Washington — Alexander Haig has emerged from sometimes-painful Senate testimony with his diplomatic hand strengthened. This seems to have been the consensus among the senators and Senate staff members who have put General Haig through 32 hours of public and secret hearings aimed at determining his suitability to serve as secretary of state.
Overwhelming Senate confirmation of Haig's nomination is expected in the wake of the Senate Foreign Relations Committee's 15-to-2 vote in his favor on Jan. 15 .
Even the two senators on the Foreign Relations Committee who voted against Haig's confirmation, Paul S. Sarbanes (D) of Maryland and Paul E. Tsongas (D) of Massachusetts, acknowledged that Haig is a man of talent. He left the impression with these and other senators -- which cannot but help him as he assumes his difficult task -- that he is intelligent, knowledgeable, articulate, and forceful. Senator Tsongas predicted that he will dominate the Reagan Cabinet.
As Haig prepared to take up his duties as secretary of state, there were continuing positive signs that he may be relieved of one burden which has absorbed much of the energy of the outgoing administration -- the Iran hostage crisis. Comments by officials in Iran and a vote by the Iranian parliament approving a bill rlating to the hostages, have led US officials to be more hopeful than at any other time since the hostages were seized more than a year ago.
The State Department said Jan. 15 that Iran had delivered its formal response to the US on the hostage question. A department spokesman said that the Iranian message was "substantive" and "warrants close and intensive study."
But the spokesman cautioned that until the US had a chance to evaluate the message, "we cannot predict whether it will enable the parties to resolve their remaining differences."
Earlier, a spokesman had reported "positive movement" in the continuing discussions between the US and Iran which have been conducted through Algerian intermediaries. But the spokesman had added that the movement consisted of "cutting away the underbrush of details that surround any agreement of this kind."
But even if the hostage albatross is lifted from Secretary- designate Haig's shoulders, he will be picking up an enormous diplomatic burden. To begin with, few experts see any prospect for an easing of tensions with the Soviet Union in the coming year or two. In the course of five days of hearings on his nomination as secretary of state, Haig indicated repeatedly that his main concern is with countering the expansion of Soviet power.
But in responding to questions on this and other issues, Haig refused for the most part to be pinned down on details and left almost all of his options open. Many of the senators seemed to see some virtue in this, and Senator Tsongas, for one, congratulaged Haig on his ability to retain his options.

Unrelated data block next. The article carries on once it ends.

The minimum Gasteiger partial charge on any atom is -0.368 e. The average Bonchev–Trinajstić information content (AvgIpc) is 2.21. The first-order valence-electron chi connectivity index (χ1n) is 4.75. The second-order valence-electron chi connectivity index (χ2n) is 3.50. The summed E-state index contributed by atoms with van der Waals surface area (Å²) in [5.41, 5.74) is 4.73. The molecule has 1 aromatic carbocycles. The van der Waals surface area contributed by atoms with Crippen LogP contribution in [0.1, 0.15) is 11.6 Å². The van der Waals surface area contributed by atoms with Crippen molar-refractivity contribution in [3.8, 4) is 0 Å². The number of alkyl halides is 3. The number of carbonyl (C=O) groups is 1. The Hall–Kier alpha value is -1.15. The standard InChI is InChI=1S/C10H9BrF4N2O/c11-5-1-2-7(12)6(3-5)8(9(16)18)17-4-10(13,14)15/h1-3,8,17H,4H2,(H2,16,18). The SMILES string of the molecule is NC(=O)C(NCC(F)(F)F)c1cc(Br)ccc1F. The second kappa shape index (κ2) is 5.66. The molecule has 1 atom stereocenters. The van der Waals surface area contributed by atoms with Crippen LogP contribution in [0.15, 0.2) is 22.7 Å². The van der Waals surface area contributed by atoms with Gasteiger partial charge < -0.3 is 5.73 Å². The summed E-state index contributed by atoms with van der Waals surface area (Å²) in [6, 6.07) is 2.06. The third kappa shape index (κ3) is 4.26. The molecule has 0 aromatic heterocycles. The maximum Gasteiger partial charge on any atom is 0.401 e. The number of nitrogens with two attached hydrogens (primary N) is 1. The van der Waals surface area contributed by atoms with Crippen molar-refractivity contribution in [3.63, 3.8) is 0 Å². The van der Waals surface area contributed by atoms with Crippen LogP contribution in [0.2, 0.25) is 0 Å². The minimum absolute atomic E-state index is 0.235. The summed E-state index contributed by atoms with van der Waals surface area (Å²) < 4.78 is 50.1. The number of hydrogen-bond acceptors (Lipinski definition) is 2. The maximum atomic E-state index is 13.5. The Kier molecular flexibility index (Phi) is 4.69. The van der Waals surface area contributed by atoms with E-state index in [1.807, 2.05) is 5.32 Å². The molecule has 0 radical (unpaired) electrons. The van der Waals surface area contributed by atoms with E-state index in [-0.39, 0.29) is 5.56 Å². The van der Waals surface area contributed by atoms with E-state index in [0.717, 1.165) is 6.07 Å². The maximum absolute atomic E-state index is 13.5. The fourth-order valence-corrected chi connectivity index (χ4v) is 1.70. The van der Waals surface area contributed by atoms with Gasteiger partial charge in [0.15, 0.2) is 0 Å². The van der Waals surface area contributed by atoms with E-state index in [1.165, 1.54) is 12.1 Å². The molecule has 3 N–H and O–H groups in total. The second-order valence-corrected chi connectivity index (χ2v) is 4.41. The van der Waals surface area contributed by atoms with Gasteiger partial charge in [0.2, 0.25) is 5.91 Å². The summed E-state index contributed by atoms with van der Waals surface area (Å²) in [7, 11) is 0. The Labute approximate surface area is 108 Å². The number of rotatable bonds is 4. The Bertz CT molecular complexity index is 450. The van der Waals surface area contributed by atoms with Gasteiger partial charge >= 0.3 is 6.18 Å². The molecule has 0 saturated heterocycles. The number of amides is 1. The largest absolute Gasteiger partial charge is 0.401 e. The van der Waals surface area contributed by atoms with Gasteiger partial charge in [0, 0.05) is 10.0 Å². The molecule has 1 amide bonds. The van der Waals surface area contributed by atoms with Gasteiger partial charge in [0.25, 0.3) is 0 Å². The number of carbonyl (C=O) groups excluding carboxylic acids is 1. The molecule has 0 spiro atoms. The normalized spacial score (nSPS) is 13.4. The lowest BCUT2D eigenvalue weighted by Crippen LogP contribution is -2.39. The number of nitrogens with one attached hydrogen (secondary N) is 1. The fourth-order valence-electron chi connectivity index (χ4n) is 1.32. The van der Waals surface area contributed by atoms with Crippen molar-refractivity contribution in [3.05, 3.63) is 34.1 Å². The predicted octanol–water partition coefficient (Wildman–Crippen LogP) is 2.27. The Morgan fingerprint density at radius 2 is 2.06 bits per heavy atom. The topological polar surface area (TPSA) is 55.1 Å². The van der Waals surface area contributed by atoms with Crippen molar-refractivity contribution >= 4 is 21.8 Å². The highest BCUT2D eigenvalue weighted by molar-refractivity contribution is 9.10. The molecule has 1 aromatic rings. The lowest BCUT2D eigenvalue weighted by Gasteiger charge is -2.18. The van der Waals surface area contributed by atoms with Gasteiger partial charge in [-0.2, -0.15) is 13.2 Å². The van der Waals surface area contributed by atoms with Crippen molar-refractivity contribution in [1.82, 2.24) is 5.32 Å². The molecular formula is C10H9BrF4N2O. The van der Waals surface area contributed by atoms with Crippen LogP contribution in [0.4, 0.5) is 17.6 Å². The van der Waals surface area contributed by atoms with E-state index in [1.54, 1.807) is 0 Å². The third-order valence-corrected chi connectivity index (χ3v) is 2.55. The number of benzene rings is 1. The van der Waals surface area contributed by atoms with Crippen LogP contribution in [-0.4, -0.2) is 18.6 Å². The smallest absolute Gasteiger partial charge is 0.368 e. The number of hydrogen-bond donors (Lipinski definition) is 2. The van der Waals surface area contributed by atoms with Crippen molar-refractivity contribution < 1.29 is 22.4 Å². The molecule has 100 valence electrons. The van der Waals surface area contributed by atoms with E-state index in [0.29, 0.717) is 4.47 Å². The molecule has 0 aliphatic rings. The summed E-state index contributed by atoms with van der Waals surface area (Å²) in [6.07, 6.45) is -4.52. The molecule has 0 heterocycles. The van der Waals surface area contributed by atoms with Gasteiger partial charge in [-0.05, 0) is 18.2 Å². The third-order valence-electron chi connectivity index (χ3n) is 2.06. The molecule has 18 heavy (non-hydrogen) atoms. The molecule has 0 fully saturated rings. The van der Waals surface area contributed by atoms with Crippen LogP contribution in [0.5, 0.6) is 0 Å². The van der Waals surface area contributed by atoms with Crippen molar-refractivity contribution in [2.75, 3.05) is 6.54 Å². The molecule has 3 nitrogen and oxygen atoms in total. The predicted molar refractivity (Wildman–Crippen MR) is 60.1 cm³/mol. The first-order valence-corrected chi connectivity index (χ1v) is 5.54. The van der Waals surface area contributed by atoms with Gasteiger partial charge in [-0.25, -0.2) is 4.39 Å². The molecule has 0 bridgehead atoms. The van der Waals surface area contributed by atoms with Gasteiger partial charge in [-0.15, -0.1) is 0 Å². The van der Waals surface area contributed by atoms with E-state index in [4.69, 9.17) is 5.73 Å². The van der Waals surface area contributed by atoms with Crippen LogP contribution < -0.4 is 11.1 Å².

If Haig tripped up at all, it was perhaps in angering several of the Democratic committee members with the sharp tone of his responses to Sarbanes and Tsongas over the question of respect for the Constitution. Senator Sarbanes declared that his main concern was over the matter of Haig's "sensitivity to the use of power under our constitutional system." Senator Tsongas stated that Haig was "an extraordinary man, capable, intelligent, tough, and pragmatic" and added that Haig had a "sense of history." But the senator worried about a "risk of expediency" with Haig which might spoil an otherwise solid performance. Tsongas felt what might be lacking in Haig was a sense of moral limits, or moral purpose.
"Haig overstepped the bounds of decency in attacking Sarbanes and Tsongas," said one longtime analyst of congressional affairs. "The Senate is a club, and you don't do that kind of thing to individuals who are part of that club. . . . It may have harmed Haig's ability to work with a number of members of Congress."
But the Foreign Relations Committee did agree not to delay Haig's confirmation even while continuing its efforts to secure tape recordings in the National Archives from Haig's White House service under President Nixon. Because Mr. Nixon is expected to oppose release of the tapes, the legal dispute over their release could drag on in the courts for months. Haig's confirmation by the full Senate is expected to come on Jan. 21 or 22.
Sen. Alan Cranston (D) of California said at the Jan. 14 Haig hearing that he read a partial transcript of the tape of a June 4, 1973, conversation between Haig and Nixon and was now prepared to repudiate one Watergate charge against Haig. The senator said the transcript in no way suggests that Haig, as has sometimes been alleged, counselled the President to lie.